I don't know.

The farm workers, for sure.

Anyways, I was with Eléonore.


My fiancée.

She works at Play-Boy.
We're getting married soon.


- There are 2 photographers.
- No...

- And a journalist.
- No.

From the Cinagraphe agency.
Just greet them.

No, I have a press attaché.
Where is he?

- Borelli?
- Yes. Is he dead?

- He's sick.
- Of lassitude, I suppose.

- No, he has an infected finger.
- An infected finger...

I can't believe this.
Where is Jean-Marc?

- Right here.
- Good.

- What about the screening?
- Simon's waiting.

Okay, let's go.

- He's very worried.
- Simon? Is it an infected finger?

Funny. No, Borelli has
an infected finger.

Simon is worried you might
not approve his film.

He'll make his film.

- What do you mean?
- Come along.

Stay seated,
we're not in the army.

I heard about your accident
and wanted to say...

Don't, Simon.
It's irrelevant.

Right, let's watch this.

I need to explain
something first.

Explain as we go along.

Mr. Jussieu,
it's about the prologue,

the prologue in which you're...

I was against it,
now I'm not.

Come on, my friend.

Screen it.

Screen it!

It's starting.

The spectator must feel
he's penetrating

into an increasingly
opaque universe,

and we will hear
the following text.

"After the night, the cold,

"the hunger, the fear...

"I no longer recognized anything
in the mansion.

"I had left a child
without a heart or face,

"blind and deaf, naked,

"laying down, without age.

"And I walked to meet her
with a pounding heart

"watchful, lost, patient,

"shadows amidst
the lifeless stone...

"I walked on, trembling,

"waiting for a scream
to ring out."

Eléonore Germain,
24-year-old dancer.

You're Mr. Soulinas' friend.

I'm his fiancée, Chief.

We're getting married.

Mr. Soulinas said you went
to the country yesterday.

We did.

He takes me there
whenever he can.

You left at around 4 pm
and came back at 9 pm.

That is correct.

Did you know Mr. Yvain?

I did, very well.

Very well?

In an honorable way, Chief.

He was like a father to me.

He encouraged me.

To do what?

To become a host at Play-Boy.


- Have you recalled anything?
- Nothing.

The best way to block thoughts

is to watch girls.

I'm not sure your method
will work.

I don't want him
to think, madam,

I want a flash of lighting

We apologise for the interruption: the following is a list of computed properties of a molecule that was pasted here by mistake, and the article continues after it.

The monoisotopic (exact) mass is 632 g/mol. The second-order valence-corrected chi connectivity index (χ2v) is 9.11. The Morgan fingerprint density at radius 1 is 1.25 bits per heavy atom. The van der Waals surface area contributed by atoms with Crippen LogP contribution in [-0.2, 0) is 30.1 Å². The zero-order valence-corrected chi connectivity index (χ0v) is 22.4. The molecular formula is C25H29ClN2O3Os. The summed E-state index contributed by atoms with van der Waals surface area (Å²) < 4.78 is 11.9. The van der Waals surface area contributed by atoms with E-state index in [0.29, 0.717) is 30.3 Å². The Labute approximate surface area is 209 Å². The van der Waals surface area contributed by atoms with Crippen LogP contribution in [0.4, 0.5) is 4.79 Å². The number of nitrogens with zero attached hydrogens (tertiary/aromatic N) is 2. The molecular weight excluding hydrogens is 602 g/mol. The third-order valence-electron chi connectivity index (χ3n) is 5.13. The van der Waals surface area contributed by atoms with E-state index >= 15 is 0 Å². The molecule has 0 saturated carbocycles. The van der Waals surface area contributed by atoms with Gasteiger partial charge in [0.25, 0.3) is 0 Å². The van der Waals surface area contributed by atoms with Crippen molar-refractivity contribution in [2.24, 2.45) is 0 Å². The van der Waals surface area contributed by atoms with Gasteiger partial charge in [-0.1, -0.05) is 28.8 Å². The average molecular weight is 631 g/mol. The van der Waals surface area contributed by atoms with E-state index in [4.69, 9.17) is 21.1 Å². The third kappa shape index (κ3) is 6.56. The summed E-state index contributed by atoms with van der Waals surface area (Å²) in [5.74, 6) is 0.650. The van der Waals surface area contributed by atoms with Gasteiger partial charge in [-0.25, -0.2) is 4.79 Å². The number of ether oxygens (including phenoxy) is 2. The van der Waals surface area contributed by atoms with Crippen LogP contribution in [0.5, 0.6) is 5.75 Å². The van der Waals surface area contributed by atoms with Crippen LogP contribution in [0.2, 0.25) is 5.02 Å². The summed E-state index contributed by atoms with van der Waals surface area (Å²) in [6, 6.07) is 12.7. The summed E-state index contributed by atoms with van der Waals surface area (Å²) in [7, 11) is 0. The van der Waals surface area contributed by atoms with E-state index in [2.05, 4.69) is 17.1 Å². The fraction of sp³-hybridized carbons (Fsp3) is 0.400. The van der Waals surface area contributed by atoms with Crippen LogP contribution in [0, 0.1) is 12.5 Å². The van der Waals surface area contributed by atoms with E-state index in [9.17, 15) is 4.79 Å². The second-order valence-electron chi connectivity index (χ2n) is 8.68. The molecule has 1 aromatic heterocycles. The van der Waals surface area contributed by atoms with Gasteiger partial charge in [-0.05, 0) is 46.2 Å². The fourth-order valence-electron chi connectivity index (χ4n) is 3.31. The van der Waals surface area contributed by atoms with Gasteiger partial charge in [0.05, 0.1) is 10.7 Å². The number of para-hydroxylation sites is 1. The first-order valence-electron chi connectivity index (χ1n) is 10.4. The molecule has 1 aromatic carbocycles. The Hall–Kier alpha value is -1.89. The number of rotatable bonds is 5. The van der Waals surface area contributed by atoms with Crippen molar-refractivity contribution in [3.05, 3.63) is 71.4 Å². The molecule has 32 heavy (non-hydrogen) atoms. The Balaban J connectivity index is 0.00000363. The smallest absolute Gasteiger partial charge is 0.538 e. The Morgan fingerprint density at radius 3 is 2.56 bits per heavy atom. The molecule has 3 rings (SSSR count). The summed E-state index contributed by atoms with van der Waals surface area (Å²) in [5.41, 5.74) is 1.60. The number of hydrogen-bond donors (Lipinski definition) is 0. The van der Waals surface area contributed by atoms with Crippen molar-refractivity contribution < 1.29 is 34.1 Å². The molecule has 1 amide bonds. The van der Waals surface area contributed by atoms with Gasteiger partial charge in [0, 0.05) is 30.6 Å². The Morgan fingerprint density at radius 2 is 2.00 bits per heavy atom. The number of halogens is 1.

to spring from him.


Yes, because this is
the crime site.

I had forgotten.

This place is so unlike
a crime site.

Don't you think it's weird
that things continue

as if nothing had happened?

Why not?

It's excellent publicity.

The smell of blood
attracts people.

And police chiefs.

I must admit I've had
less pleasant jobs.

- Excuse me, madam.
- No, please!

Let it be.

The more they speak of it,
the better.

- Why?
- I'll explain later.

Ladies... and gentlemen...

tonight, for the first time

in history,

on the stage of Play-Boy...

the electric chair.


and every night until the end
of the 5th Republic...

this chair will be electrified

by Poupée of Paris.

Poupée Le Rose.

Poupée Le Rose.

- That's fine.
- Thank you, sir.

- Oh, sorry.
- Good evening, Chief.

Miss Juliette.

- Have you gotten over it?
- Yes, I have.

What are you insinuating?

Nothing, Chief.

Do you mean you've
no reason to feel moved,

but that other girls might
feel less at ease?

I'm not saying anything, Chief.

Mr. Yvain only had
good friends here.

Did you like the show?

- Don't you want to sleep?
- No.

- What's wrong?
- Nothing.

I know you, Michel.
Stop thinking about it.

Everything will work out.

Malterer is charming.

He's charming because
your father spoke to him.

Anyways, charming or not,
I don't like cops.

I know them all too well.

That's another story, Michel.

You're playing the little
Résistance soldier.

Little soldiers pass,
the police doesn't.

Malterer is only doing his job.

And I think he does it
very nicely.

Yes, sure.

He even calls it
"a friendly collaboration."

One must sometimes
collaborate with the police.